An F. A. O. Schwartz memory

The day before the Cotsen gallery opened to the public on Halloween 1997 (or was it the day before the dedication on the 30th???),  F. A. O. Schwartz shipped a great big box from Mr. Cotsen to Firestone Library.  What with all the excitement in the countdown to the festivities, I didn’t have a clue what was in it or why Mr. C. had been shopping at one of Manhattan’s premier merchants of dreams.

I really should have guessed.  When I was Mr. Cotsen’s private librarian working down in the Neutrogena Corporation offices near L.A. International Airport, there were soft sculptures everywhere.  There was a life-sized wolf in an ice cream suit and a homely Holstein wearing a green print dress seated at the reception area.   Sometimes visitors looked askance at the wolf when he was putting the move on the unresponsive cow.   In the halls there was a small roving flock of woolly sheep arranged according to whim of the firm’s executives (or so it was rumored around the water cooler).  I’m sure I don’t remember the  half of them.  (Cotsen did inherit Baa-sheba, one of the Neutrogena flock and she hangs out on the second floor of the Wall of Books with Harry the louche bear from the Big Island in Hawaii).

But back to the F. A. O. Schwartz mystery box. It contained a very large, handsome stuffed tiger, who was appointed Cotsen’s official gallery greeter on the spot and without a national search.  He was installed with all due dignity in his new post on top of the Wall of Books, where he has been ever since.  I am happy to report that he has never dropped from his perch in the entryway on unsuspecting children.  That may be because there are enough clever little ones who know to stroke his paw on the way in!

Does the tiger have a name?  Yes, he does, but it has never been revealed until now…  I named him Shere Khan after the wolf-child Mowgli’s great striped enemy in Rudyard Kipling’s Jungle Book. 

lec gallery 1997

Mr. C and the employeer in 1997

And here’s to F. A. O. Schwartz.  We’re looking forward to its reopening in a new space somewhere in the Times Square neighborhood soon…

The tiger today, our ever present and proud (though maybe a little timid) mascot

Shere Khan today, our ever present and proud (though maybe uncharacteristically timid) mascot.





You can still attend “Creating Children’s Books” the October 2014 symposium at UPenn’s Kislak Center!

kislak flier croppedIf you are interested in the modern American picture book, but weren’t able to make it down to the Kislak Center in the University of Pennsylvania’s Van Pelt Library on October 18-19 for the “Creating Children’s Books” symposium, it’s possible to watch the videos of the four lively Saturday sessions. Here is a who’s who of the program (the link to the session follows the names of the panelists):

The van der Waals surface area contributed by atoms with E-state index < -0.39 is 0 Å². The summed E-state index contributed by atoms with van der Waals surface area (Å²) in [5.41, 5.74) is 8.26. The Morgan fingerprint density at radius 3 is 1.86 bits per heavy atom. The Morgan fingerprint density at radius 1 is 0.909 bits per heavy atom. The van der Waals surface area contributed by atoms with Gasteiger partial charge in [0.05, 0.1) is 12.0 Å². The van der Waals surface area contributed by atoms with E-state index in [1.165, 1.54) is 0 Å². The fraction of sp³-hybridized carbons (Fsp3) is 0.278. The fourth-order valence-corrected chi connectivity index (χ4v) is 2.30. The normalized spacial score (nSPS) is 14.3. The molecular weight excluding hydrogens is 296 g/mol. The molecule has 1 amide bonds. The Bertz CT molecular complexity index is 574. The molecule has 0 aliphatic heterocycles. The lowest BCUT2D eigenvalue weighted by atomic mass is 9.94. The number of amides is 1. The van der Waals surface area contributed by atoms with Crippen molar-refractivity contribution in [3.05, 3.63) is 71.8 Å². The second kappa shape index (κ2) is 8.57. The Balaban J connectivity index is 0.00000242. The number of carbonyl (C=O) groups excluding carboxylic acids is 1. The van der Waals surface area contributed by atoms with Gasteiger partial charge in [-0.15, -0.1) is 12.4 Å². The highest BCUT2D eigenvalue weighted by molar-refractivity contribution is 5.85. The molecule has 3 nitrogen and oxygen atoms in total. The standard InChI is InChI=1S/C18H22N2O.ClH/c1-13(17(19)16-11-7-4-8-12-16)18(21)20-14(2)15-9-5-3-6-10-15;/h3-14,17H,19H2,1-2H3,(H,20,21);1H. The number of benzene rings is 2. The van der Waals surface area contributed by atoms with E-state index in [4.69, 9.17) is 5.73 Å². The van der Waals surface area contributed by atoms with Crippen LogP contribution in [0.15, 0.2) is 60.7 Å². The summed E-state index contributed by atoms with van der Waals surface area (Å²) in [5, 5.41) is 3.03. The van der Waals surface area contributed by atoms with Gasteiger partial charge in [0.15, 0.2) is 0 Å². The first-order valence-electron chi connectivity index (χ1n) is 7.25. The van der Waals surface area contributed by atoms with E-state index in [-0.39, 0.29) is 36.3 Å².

Session 1: “Creating Children’s Books: Authors and Illustrators”


Andrea Immel, Curator, Cotsen Children’s Library, Princeton University Library


Harry Bliss, Children’s book illustrator and cartoonist

Richard Egielski, Children’s book author and illustrator

Matt Phelan, Children’s book author and illustrator

Robert Sabuda, Children’s book author, illustrator, and pop-up artist

For the video recording of session 1: Click here

Session 2: “The Role of Collaboration: Publishers and Agents”


Lynne Farrington, Curator of Printed Books, Kislak Center, University of Pennsylvania Van-Pelt Library


Wesley Adams, Executive Editor, Farrar, Straus & Giroux, McMillan Children’s Publishing Group

Lily Malcolm, Executive Art Director & Associate Published, Dial Books for Young Readers

Holly McGhee, Creative Director, Pippin Properties, Inc.

For the video recording of session 2: Click here

Session 3: “Diversity in Children’s Books”


Ebony Thomas, University Pennsylvania School of Education


Jerry Pinkney, Children’s book author and illustrator

Deborah  Taylor, Coordinator, School and Student Services, Enoch Pratt Free Library, Baltimore

For the video recording of session 3: Click here

Session 4: “The Future of Children’s Books”


Leonard Marcus, Children’s book historian, author, and critic


Lauri Hornik, President and Publisher Dial Books for Young Readers

Judy Schachner, Children’s book author and illustrator

Laurent Linn, Art Director, Simon & Schuster Books for Young Readers

For the video recording of session 4: Click here